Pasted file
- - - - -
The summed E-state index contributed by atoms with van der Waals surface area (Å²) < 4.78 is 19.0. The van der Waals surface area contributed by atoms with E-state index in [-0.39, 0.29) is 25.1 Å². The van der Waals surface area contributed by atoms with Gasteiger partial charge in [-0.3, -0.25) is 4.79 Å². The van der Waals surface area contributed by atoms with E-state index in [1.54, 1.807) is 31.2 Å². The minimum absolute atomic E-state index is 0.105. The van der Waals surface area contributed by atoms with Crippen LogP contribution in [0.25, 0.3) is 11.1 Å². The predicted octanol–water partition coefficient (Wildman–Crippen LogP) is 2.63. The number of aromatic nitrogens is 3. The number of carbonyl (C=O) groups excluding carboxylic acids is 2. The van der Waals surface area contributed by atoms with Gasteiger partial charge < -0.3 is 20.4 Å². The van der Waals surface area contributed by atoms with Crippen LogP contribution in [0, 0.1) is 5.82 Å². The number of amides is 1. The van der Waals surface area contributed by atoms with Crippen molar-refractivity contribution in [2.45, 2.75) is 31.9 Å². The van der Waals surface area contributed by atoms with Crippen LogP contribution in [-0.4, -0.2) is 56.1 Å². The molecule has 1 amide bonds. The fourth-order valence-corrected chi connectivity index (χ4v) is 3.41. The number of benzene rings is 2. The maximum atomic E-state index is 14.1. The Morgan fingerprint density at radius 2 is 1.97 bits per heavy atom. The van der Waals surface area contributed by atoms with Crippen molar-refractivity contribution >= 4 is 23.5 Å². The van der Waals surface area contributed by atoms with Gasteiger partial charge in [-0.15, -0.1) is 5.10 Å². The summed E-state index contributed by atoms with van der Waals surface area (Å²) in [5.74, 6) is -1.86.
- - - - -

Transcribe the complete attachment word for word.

The summed E-state index contributed by atoms with van der Waals surface area (Å²) < 4.78 is 19.0. The van der Waals surface area contributed by atoms with E-state index in [-0.39, 0.29) is 25.1 Å². The van der Waals surface area contributed by atoms with Gasteiger partial charge in [-0.3, -0.25) is 4.79 Å². The van der Waals surface area contributed by atoms with E-state index in [1.54, 1.807) is 31.2 Å². The minimum absolute atomic E-state index is 0.105. The van der Waals surface area contributed by atoms with Crippen LogP contribution in [0.25, 0.3) is 11.1 Å². The predicted octanol–water partition coefficient (Wildman–Crippen LogP) is 2.63. The number of aromatic nitrogens is 3. The number of carbonyl (C=O) groups excluding carboxylic acids is 2. The van der Waals surface area contributed by atoms with Gasteiger partial charge < -0.3 is 20.4 Å². The van der Waals surface area contributed by atoms with Crippen LogP contribution in [0, 0.1) is 5.82 Å². The number of amides is 1. The van der Waals surface area contributed by atoms with Crippen molar-refractivity contribution in [2.45, 2.75) is 31.9 Å². The van der Waals surface area contributed by atoms with Crippen LogP contribution in [-0.4, -0.2) is 56.1 Å². The molecule has 1 amide bonds. The fourth-order valence-corrected chi connectivity index (χ4v) is 3.41. The number of benzene rings is 2. The maximum atomic E-state index is 14.1. The Morgan fingerprint density at radius 2 is 1.97 bits per heavy atom. The van der Waals surface area contributed by atoms with Crippen molar-refractivity contribution >= 4 is 23.5 Å². The van der Waals surface area contributed by atoms with Gasteiger partial charge in [-0.15, -0.1) is 5.10 Å². The summed E-state index contributed by atoms with van der Waals surface area (Å²) in [5.74, 6) is -1.86.